Standardizing Web Analytics
One of the sessions I was lucky enough to attend while in San Jose last week was Issues in Analytics. This probably comes as no surprise to you, but as a blogger and a member of Bruce Clay’s writing team, I don’t spend too much time straining my eyes looking at numbers or scouring through Web analytics data. And, frankly, this is a very good thing, because should Bruce ever require me to do so, I would most likely have to hurt myself. Numbers are evil.
Despite all the numbers, I have to admit that Thursday’s Web analytics session was super informative and I came away with a lot of lessons learned, one of the biggest being how hard is to calibrate the data search marketers are getting from their analytics products.
Search marketers are running many different analytic tools on their sites in order to compile the most complete picture as to what’s happening. They’re measuring all sorts of events to determine whether or not a certain offline promotion is working, where users are entering their sites, whether a particular product should have its own landing page to increase conversions, what pages are getting the most traffic, etc. This is all great until you dive in and realize that the four different analytics programs they’re using refer to the same thing in four different ways and produce four (sometimes drastically) different numbers.
This isn’t good for search marketers. It’s not good for the campaigns they’re running, for the success of their sites, and really, it’s not good for Web analytics as a whole. As the industry matures, things need to be standardized.
Based on that, I was glad to hear speaker Avinash Kaushik mention during Thursday’s talk that the Web Analytics Association had just released 26 new standard definitions for key terms in an attempt to promote consistency among search marketers, agencies and their analytics teams. Anything that helps search marketers and those unlucky enough to have to deal with search marketers understand one another and speak a common language is a very good thing.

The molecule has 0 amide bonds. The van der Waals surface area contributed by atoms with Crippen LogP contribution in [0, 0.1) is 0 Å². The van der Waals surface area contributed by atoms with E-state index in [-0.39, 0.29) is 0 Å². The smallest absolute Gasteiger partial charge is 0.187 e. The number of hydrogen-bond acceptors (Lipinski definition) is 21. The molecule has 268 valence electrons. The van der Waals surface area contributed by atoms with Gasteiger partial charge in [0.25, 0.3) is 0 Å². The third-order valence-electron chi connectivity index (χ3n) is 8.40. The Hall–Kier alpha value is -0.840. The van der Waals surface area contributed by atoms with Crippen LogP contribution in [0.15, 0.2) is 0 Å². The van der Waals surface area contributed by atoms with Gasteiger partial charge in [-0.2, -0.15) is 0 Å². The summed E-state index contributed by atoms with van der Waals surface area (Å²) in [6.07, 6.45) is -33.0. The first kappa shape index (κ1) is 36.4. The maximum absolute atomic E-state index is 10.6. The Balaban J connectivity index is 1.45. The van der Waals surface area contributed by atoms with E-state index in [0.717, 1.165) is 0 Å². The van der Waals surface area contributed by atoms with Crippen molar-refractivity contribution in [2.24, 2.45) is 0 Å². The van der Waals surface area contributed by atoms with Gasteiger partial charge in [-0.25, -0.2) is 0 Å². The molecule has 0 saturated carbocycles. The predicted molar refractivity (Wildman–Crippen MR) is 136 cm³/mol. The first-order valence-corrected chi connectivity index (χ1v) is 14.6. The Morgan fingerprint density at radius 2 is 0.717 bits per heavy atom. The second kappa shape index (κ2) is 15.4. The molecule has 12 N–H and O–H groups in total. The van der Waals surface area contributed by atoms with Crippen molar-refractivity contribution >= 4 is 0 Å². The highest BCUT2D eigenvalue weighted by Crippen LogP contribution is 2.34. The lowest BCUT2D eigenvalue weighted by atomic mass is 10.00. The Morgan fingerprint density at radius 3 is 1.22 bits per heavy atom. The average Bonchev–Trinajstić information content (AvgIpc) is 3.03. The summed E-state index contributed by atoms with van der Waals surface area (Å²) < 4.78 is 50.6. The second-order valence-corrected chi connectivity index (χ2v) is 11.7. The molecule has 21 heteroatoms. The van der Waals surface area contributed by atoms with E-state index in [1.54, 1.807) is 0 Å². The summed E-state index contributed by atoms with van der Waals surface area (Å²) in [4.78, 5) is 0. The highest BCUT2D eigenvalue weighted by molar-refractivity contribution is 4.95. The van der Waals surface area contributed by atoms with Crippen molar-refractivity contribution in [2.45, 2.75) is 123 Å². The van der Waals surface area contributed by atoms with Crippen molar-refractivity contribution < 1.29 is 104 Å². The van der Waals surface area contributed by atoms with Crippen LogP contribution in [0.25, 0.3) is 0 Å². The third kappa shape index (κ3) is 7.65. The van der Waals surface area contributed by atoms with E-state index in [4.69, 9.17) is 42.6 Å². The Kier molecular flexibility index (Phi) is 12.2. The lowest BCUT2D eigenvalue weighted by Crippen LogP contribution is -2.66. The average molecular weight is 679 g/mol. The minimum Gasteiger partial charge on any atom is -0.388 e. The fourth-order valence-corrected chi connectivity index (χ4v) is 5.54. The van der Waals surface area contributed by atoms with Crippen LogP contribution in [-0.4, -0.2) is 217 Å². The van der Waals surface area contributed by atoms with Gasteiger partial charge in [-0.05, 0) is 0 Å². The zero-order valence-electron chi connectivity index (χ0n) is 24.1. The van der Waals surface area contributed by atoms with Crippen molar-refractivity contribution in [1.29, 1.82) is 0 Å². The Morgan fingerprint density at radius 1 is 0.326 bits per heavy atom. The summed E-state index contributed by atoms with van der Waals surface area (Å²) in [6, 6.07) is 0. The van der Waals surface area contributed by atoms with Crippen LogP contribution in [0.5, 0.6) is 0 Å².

The newly defined terms were broken down into four categories and include:
- Building Block Terms: Page, Page Views, Visits, Unique Visitors, New Visitor, Repeat Visitor, Repeat Visitor & Returning Visitor
- Visit Characterization: Entry Page, Landing Page, Exit Page, Visit Duration, Referrer, Internal Referrer, External Referrer, Search Referrer, Visit Referrer, Original Referrer, Click-through, Click-through Rate/Ratio, Page Views per Visit
- Content Characterization: Page Exit Ratio, Single-Page Visits, Single Page View Visits (Bounces), Bounce Rate
- Conversion Metrics: Event, Conversion
Hopefully now that SEOs, marketers and their agencies are working under a standard set of definitions, the various analytics tools will begin to accept these terms as standard, as well. There’s a real problem when Google Analytics refers to something one way and then for OmniTure or WebTrends call it something else. I don’t care what term they use, but everyone needs to get on the same page. How else are search marketers ever supposed to establish a baseline to work off? What happens when search marketers switch analytics products? They’re supposed to change their vocabulary along with it? No wonder search marketers and marketing agencies can’t understand one another.
Jason Burby, co-chair of the Web Analytics Association’s Standards Committee recently wrote an article over at Clickz about The Importance of Web Analytics Standards and said something that really stuck with me:
Standards help define industry benchmarks and allow people to more easily compare themselves to others, to establish best practices, and to improve site performance.
I couldn’t agree more. You can view the WAA’s new set of definitions (PDF) on their site.